For those of you who were not fortunate enough to experience this epicurian nirvana let me first describe to you the signature dish; everything else will make sense thereafter.
A long brown finger role stuffed with stovies, and a double sized link sausage looked remarkably like a finger in a poultice and hence spawned the name “The Sair Finger”.
But it was the unique language of Yumble Dumbles that linger longest in my memory and are so symbolic of my dad’s wit, humour and individualism. What more could an individualist have than his own language.
Nowhere else in the world do the following phrases, sayings and words exist.
Look up Shabs in the Oxford English dictionary and it draws a blank. Type Shabs into Google and it says “did you mean shacks?”
In Yumble Dumble land though, Shabs was the king of words. The most popular put down.
Shabs referred to someone talking about a subject of no interest. For instance if I came home to my wife and recalled, hole-by-hole, my afternoon’s golf she would be required to throw her head to one side and say “shabs”.
Or, if particularly unimpressed, Shaaaaabs.
A Shabster was a truly shabbish person. Or animal. We named one of our cats Shabs.
A thudme was a customer who was so dull (beyond shabbishness) that they would literally bore you senseless and thudme was the sound of your arse hitting the floor…with a thud.
Yumblitious was, of course, something really tasty. I vividly recall reheated, three day old, pizzas being presented at tea time at home with my dad trying to convince us they were edible by proclaiming them; Yumblitious.
He fooled no-one.
Delicados was the Sunday word for Yumbleitious. As in “Hmm Hmm delicados!” (The high pitched voice was an important part of the language).
Anyone who was in the least bit sibilant (or, as Sara corrected me, someone suffering from whistled articulation) was mocked mercilessly in the back shop by the request for “sixty six portions of spicy sausages please.”
And requests to tidy up the shop were never straightforward. Instead this required a rendition of the clangers….
His name Pego stemmed from those days too, as did Sago, Mago, Jago and Lorenzo the magnificent;
But more inventive names were saved for others. Let’s start with the poor guy who was a bit slow in doing what my dad had asked him to do – he was known as…… Tony A’hm gonnae,
The deep sighing lady was known as Sighanara
…and Shona who never filled the cups of tea to the top? Naturally she was Shona half cup.
It was at Yumble Dumbles that it was first noted that my dad cut paper, not with scissors, but with his mouth. Like so Mime mouth-like scissor movements) …
And latterly, when clicking a mouse, it too had its own mouth movement…
But we all agreed the other day that our collective all time favourite Yumble Dumbles moment came not from Pego but from my cousin Julie who, on being unable to find the serrated edged knife, asked him. “Where’s the jaggy knife Uncle Peter?”.
He was fond of his anecdotes and wee sayings and one of my favourites was his toast.
“May the best ye’ve ever seen be the worst you’ll ever see
May a moose ne’er leave yer girnal wi a teardrop in it’s ee.
May yer lum keep blithely reekin’ till yir auld enough tae dee
May ye aye be just as happy as I wish ye now tae be.”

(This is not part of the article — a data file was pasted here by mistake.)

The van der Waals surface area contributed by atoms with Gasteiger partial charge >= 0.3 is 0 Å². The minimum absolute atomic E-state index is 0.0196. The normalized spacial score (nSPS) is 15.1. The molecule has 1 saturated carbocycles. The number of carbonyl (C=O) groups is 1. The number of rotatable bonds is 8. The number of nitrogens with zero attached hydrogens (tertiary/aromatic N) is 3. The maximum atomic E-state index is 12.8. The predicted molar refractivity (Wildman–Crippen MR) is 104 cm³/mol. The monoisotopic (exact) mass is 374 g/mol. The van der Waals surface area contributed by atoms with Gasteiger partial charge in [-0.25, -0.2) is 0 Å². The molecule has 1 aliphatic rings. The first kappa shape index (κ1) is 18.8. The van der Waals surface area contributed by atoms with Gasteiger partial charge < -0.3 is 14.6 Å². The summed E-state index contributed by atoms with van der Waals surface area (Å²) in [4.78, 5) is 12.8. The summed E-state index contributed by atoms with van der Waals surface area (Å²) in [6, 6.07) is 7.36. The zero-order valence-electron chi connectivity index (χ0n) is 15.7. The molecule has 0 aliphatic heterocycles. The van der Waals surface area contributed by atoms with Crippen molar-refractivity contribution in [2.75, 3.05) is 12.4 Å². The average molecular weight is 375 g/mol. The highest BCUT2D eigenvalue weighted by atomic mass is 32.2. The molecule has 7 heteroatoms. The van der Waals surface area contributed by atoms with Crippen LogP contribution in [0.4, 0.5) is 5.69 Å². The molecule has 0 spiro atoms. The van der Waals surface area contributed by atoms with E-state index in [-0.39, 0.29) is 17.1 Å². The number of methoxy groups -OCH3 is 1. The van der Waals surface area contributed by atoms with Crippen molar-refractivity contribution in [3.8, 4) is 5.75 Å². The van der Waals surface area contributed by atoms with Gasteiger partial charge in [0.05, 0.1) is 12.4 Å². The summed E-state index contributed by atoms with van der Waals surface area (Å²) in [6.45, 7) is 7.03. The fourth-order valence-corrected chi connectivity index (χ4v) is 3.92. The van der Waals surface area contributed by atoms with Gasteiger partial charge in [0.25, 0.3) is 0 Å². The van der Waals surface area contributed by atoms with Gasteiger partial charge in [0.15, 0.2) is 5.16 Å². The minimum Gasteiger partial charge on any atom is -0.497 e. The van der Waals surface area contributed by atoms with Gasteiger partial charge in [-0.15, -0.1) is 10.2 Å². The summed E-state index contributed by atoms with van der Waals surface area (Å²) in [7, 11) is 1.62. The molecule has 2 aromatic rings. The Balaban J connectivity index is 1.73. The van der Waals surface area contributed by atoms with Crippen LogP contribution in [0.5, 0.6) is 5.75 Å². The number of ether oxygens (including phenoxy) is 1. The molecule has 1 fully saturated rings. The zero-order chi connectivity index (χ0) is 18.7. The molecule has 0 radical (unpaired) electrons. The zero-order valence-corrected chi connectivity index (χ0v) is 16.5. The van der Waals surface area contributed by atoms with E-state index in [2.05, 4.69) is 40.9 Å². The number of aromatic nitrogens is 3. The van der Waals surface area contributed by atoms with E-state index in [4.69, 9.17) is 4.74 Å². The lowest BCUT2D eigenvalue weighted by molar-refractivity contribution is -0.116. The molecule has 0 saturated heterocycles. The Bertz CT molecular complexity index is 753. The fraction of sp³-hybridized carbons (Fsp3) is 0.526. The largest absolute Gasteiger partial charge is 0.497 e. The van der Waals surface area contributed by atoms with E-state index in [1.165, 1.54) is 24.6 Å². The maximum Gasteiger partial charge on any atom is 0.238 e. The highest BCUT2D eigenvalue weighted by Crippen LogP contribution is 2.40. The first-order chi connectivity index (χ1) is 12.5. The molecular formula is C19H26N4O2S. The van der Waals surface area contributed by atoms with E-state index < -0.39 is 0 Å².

And of course the well practiced duet, usually with Sara or Lorenzo the magnificent
“You got a light Mac?”
“No, but I’ve got a dark brown overcoat.”
He told me a story against himself on the odd occasion that I really liked. As a child he one day spotted, through the fence of the local carbonated drinks factory, a pile of soda siphons and thought the glass straw in the centre of the bottle would make an ideal pea shooter and so climbed the fence and smashed a bottle to extract said peashooter. Unfortunately the peashooter elect went the same way as the casing. It took 50 attempts at this to finally realise that if he just choried one of the dispensers and redeemed it at the local grocers’ shop for the deposit he’d have enough dosh to buy 100 pea shooters.
Over the last decade or so mum and dad were often spotted at Edinburgh airport, jetting off to another foreign adventure; backpacking in Australia, driving a mobile home across New Zealand or just lying about on a beach in Barbados, like you do.
Probably the trip most rich in memories, for Emily certainly, was the one to Australia. The purpose of the trip was ostensibly to visit Emily who had been working there for a year rustling cattle or branding kangaroos or something. You never know with Emily. Whatever it was it wasn’t mundane.
Anyway, they went on a bit of a road trip and one day arrived at Cape Tribulation which is where the rainforest meets the beach. Emily and my dad decided to go on a walk through the rainforest in a six inch deep sea of mud guided by a big fat orange rope. Barely had they begun when my dad, wearing beige ankle socks and fake Teva sandals, costing £1.99 from Lidl, had the sole of his left sandal sooked off his foot by the mud. He soldiered on, squelching through the Amazonian mud for a further hour in one and a half sandals and, on completing the walk, returned to the site of the sooking incident at the start of the walk.
Amazingly, he not only managed to retrieve the sole but repaired the sandal and carried on wearing it for the remainder of the trip.
A few days later, after a grand day out, Emily made a bit of a faux pas.
As many of you will know my dad was very keen on Morecombe and Wise’s seminal Jimmy Durante sketches, in which Eric Morecombe sat at a piano with a white paper cup over his mouth and playing “sittin’ at my piano the other day…” my dad appropriated the idea for himself and regularly regaled us with it.
As we grew older it seemed to become his own.
This day in Australia my dad performed the paper cup routine and Emily made the desperately slaggable mistake of asking my dad why Jimmy Durante always performed with a white paper cup in his mouth.